So I merely gazed into his gorgeous green eyes and waited for him to finish his opening sentence.

“Our gaming lives would have been better if you hadn’t bought that N64 as our first video-game system,” my beloved son continued. “The games are better for the Xbox and Playstation.”

The venerable Nintendo 64 game system, which my sons still use.

Really, son? You think I feel bad about that decision? Heck, I don’t even remember buying the N64! How in the world did it come into our lives?

My older son Skypes with his younger brother.

That evening my #2 son Skyped with his older brother, and they discussed the merits and demerits of their mom’s possible woeful decision . . . that she can’t even remember making. And even though my older son claims he has a terrible memory, guess who knew how the N64 became a permanent resident of our house . . . to be followed by the Nintendo Game Cube and Wii?

“It came with the minivan,” my #1 son reminded us.

Oh, of course! After the Mister and I bought our twin Mercury Villagers (his blue, mine red) in 1999, he surprised me by putting a now-obsolete entertainment package in Big Red (now Ancient Red). It contained a VCR and a small TV . . . and that ever-loving N64. We stuck with Nintendo after that because 1) Mom was too cheap frugal to buy another gaming system, and 2) the boys loved the Mario games. It stayed that way until my younger son earned his Xbox 360 (which he hardly uses, because apparently I’m the only mom in the world who doesn’t allow children to play M-rated games).

My younger son takes notes as he chats with his brother.

Fortunately for me, my collegian doesn’t agree that their gaming lives would’ve been improved with a different system. That didn’t surprise me—he does have a subscription to “Nintendo Power” magazine, after all!

But just in case I actually was feeling bad about sticking with Nintendo when other video-game systems beckoned, my younger son comforted me by saying, “If that’s the worse thing you’ve ever done for us, you’re doing okay, Mom.”

Whew! Glad he didn’t harangue me about trying to take his picture all the time. I’ve really got no defense for that one.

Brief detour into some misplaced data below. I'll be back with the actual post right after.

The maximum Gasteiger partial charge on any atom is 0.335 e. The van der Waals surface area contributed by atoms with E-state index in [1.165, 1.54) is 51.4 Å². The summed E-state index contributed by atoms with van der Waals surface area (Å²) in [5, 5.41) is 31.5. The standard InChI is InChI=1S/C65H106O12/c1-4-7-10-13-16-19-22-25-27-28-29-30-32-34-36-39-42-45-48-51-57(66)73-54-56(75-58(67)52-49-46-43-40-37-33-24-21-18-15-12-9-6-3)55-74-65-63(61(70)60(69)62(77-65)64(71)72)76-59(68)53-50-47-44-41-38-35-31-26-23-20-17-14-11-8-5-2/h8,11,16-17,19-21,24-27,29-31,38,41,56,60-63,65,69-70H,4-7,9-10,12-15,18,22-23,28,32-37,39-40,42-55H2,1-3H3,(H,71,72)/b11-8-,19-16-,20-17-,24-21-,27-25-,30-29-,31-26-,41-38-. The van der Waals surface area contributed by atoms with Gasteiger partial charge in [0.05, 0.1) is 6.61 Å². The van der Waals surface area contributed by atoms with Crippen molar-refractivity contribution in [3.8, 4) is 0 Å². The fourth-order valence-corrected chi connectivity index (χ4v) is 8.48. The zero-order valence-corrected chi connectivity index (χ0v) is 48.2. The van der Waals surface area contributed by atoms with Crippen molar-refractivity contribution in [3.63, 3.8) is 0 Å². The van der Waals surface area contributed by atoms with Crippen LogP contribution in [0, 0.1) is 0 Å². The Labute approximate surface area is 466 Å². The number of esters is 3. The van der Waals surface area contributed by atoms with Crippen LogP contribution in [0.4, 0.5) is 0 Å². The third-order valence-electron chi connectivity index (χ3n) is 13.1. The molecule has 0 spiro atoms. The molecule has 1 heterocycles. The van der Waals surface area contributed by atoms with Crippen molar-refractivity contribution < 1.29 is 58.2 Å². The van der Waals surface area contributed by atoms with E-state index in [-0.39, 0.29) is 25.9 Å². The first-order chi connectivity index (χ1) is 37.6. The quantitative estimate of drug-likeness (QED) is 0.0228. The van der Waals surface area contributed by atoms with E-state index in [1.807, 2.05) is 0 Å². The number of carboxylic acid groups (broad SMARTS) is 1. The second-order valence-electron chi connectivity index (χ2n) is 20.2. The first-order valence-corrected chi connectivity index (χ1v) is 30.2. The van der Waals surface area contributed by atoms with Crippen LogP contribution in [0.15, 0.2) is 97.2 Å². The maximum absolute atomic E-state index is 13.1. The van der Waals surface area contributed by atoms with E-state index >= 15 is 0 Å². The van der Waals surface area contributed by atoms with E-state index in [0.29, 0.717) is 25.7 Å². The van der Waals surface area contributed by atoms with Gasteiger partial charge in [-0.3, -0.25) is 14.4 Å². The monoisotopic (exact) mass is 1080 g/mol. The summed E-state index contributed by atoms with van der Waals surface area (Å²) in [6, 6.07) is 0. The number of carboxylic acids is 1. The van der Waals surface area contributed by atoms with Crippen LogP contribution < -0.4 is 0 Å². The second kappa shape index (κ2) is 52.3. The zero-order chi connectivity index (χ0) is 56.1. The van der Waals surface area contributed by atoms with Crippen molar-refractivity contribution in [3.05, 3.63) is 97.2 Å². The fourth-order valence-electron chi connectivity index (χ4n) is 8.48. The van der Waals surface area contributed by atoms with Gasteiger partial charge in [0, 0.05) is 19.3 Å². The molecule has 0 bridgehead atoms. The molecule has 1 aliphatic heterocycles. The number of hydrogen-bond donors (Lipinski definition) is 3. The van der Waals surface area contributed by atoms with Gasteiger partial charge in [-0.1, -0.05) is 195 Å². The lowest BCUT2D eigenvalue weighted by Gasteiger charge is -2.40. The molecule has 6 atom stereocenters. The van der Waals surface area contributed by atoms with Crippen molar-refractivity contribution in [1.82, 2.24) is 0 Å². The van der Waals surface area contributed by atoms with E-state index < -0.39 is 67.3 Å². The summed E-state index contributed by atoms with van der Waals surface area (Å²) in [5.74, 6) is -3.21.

The Wide View

It looks like Eric is putting on top of the world!

When it comes to photography, most of the time I’m in a zoom mode. Shooting action pix means that I’m trying to get as close as I can to my subject and (usually) the ball or disc. I love seeing expressions close up.

The Texas and American flags flutter in the wind.

But last week when I was snapping shots with my iPhone 4S of my younger son and our pal Eric playing disc golf, I discovered something new: I loved the iPhone camera’s great wide-angle view!

The sun sets amid the clouds.

The iPhone’s digital zoom is pathetic. Of course, digital zoom is an abomination in any camera, barely better than no photo at all.

The darkening sky tells us it’s almost time to quit playing.

But that same iPhone camera shines when the angle is wide. It’s able to tell more of the photographic story.

Eric watches my younger son putt in the gloaming.

Every now and then even sports photographers need to widen their view!

Looking for Autumn

My younger son practices putting.

While my guys played disc golf last Saturday, I searched for signs of fall.

The Mister watches his tee shot sail away.

After the hottest summer on record in Houston resulted in a dominant landscape hue of ugly brown, I’ve been anxious to finally find some color wherever I go. With their disc golf tournament at a large park, I figured it was a great place to search for autumn.

Red leaves brighten the park.

Looks like I found it!

Love the diversity of color!

Although the park wasn’t awash in colors like places in the northeast, it was comforting to see that welcome change is on the horizon.

Here’s to rooting for a gorgeous fall on 11/11/11!